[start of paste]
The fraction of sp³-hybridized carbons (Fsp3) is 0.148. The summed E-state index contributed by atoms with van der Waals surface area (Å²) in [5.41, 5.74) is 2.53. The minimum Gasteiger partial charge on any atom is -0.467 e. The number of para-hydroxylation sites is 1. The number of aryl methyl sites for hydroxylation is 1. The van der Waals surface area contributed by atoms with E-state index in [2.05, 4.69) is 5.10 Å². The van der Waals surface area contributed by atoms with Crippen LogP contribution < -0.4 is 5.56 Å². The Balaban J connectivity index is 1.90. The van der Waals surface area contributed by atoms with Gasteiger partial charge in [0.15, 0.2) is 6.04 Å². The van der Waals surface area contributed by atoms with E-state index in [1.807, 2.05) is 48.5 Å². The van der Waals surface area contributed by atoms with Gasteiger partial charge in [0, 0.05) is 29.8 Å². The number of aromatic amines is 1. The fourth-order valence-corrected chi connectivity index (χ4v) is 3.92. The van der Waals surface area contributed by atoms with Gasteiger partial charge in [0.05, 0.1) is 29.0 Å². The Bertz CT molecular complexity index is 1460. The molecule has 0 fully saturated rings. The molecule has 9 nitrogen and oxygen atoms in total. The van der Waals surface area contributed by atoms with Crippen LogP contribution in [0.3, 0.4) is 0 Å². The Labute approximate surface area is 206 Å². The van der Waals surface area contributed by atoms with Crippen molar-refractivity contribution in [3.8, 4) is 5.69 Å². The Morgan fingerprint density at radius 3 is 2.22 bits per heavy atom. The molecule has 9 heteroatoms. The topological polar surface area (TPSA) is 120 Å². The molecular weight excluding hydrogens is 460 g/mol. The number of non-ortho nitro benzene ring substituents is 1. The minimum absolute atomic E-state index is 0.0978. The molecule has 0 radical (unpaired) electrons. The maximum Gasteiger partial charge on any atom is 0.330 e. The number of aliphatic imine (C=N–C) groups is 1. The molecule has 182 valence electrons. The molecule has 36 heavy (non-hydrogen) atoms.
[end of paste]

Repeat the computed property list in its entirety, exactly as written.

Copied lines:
The fraction of sp³-hybridized carbons (Fsp3) is 0.148. The summed E-state index contributed by atoms with van der Waals surface area (Å²) in [5.41, 5.74) is 2.53. The minimum Gasteiger partial charge on any atom is -0.467 e. The number of para-hydroxylation sites is 1. The number of aryl methyl sites for hydroxylation is 1. The van der Waals surface area contributed by atoms with E-state index in [2.05, 4.69) is 5.10 Å². The van der Waals surface area contributed by atoms with Crippen LogP contribution < -0.4 is 5.56 Å². The Balaban J connectivity index is 1.90. The van der Waals surface area contributed by atoms with Gasteiger partial charge in [0.15, 0.2) is 6.04 Å². The van der Waals surface area contributed by atoms with E-state index in [1.807, 2.05) is 48.5 Å². The van der Waals surface area contributed by atoms with Gasteiger partial charge in [0, 0.05) is 29.8 Å². The number of aromatic amines is 1. The fourth-order valence-corrected chi connectivity index (χ4v) is 3.92. The van der Waals surface area contributed by atoms with Gasteiger partial charge in [0.05, 0.1) is 29.0 Å². The Bertz CT molecular complexity index is 1460. The molecule has 0 fully saturated rings. The molecule has 9 nitrogen and oxygen atoms in total. The van der Waals surface area contributed by atoms with Crippen LogP contribution in [0.3, 0.4) is 0 Å². The Labute approximate surface area is 206 Å². The van der Waals surface area contributed by atoms with Crippen molar-refractivity contribution in [3.8, 4) is 5.69 Å². The Morgan fingerprint density at radius 3 is 2.22 bits per heavy atom. The molecule has 9 heteroatoms. The topological polar surface area (TPSA) is 120 Å². The molecular weight excluding hydrogens is 460 g/mol. The number of non-ortho nitro benzene ring substituents is 1. The minimum absolute atomic E-state index is 0.0978. The molecule has 0 radical (unpaired) electrons. The maximum Gasteiger partial charge on any atom is 0.330 e. The number of aliphatic imine (C=N–C) groups is 1. The molecule has 182 valence electrons. The molecule has 36 heavy (non-hydrogen) atoms.